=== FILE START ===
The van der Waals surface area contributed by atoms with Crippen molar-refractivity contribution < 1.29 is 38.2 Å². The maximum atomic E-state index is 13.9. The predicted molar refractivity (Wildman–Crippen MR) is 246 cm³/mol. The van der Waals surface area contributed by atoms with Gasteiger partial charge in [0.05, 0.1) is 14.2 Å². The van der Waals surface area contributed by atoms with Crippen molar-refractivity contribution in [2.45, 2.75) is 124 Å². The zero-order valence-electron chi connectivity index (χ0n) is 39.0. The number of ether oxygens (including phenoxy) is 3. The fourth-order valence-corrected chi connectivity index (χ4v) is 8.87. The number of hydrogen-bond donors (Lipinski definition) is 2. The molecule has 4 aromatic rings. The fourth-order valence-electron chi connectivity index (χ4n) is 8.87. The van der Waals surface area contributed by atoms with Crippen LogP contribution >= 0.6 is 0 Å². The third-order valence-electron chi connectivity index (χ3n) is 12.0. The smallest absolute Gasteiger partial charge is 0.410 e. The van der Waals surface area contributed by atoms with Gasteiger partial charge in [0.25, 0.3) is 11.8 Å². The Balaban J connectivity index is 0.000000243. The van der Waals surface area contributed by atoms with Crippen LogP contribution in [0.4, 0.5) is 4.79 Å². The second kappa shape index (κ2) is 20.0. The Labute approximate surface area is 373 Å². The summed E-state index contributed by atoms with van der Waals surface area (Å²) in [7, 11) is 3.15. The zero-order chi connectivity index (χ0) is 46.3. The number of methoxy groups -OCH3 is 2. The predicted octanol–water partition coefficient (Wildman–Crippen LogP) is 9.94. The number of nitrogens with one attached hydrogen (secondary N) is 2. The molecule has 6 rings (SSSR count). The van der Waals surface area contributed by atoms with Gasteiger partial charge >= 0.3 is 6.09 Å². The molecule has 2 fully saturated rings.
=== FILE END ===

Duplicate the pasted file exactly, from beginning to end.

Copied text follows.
The van der Waals surface area contributed by atoms with Crippen molar-refractivity contribution < 1.29 is 38.2 Å². The maximum atomic E-state index is 13.9. The predicted molar refractivity (Wildman–Crippen MR) is 246 cm³/mol. The van der Waals surface area contributed by atoms with Gasteiger partial charge in [0.05, 0.1) is 14.2 Å². The van der Waals surface area contributed by atoms with Crippen molar-refractivity contribution in [2.45, 2.75) is 124 Å². The zero-order valence-electron chi connectivity index (χ0n) is 39.0. The number of ether oxygens (including phenoxy) is 3. The fourth-order valence-corrected chi connectivity index (χ4v) is 8.87. The number of hydrogen-bond donors (Lipinski definition) is 2. The molecule has 4 aromatic rings. The fourth-order valence-electron chi connectivity index (χ4n) is 8.87. The van der Waals surface area contributed by atoms with Crippen LogP contribution >= 0.6 is 0 Å². The third-order valence-electron chi connectivity index (χ3n) is 12.0. The smallest absolute Gasteiger partial charge is 0.410 e. The van der Waals surface area contributed by atoms with Gasteiger partial charge in [0.25, 0.3) is 11.8 Å². The Balaban J connectivity index is 0.000000243. The van der Waals surface area contributed by atoms with Crippen LogP contribution in [0.4, 0.5) is 4.79 Å². The second kappa shape index (κ2) is 20.0. The Labute approximate surface area is 373 Å². The summed E-state index contributed by atoms with van der Waals surface area (Å²) in [7, 11) is 3.15. The zero-order chi connectivity index (χ0) is 46.3. The number of methoxy groups -OCH3 is 2. The predicted octanol–water partition coefficient (Wildman–Crippen LogP) is 9.94. The number of nitrogens with one attached hydrogen (secondary N) is 2. The molecule has 6 rings (SSSR count). The van der Waals surface area contributed by atoms with Gasteiger partial charge >= 0.3 is 6.09 Å². The molecule has 2 fully saturated rings.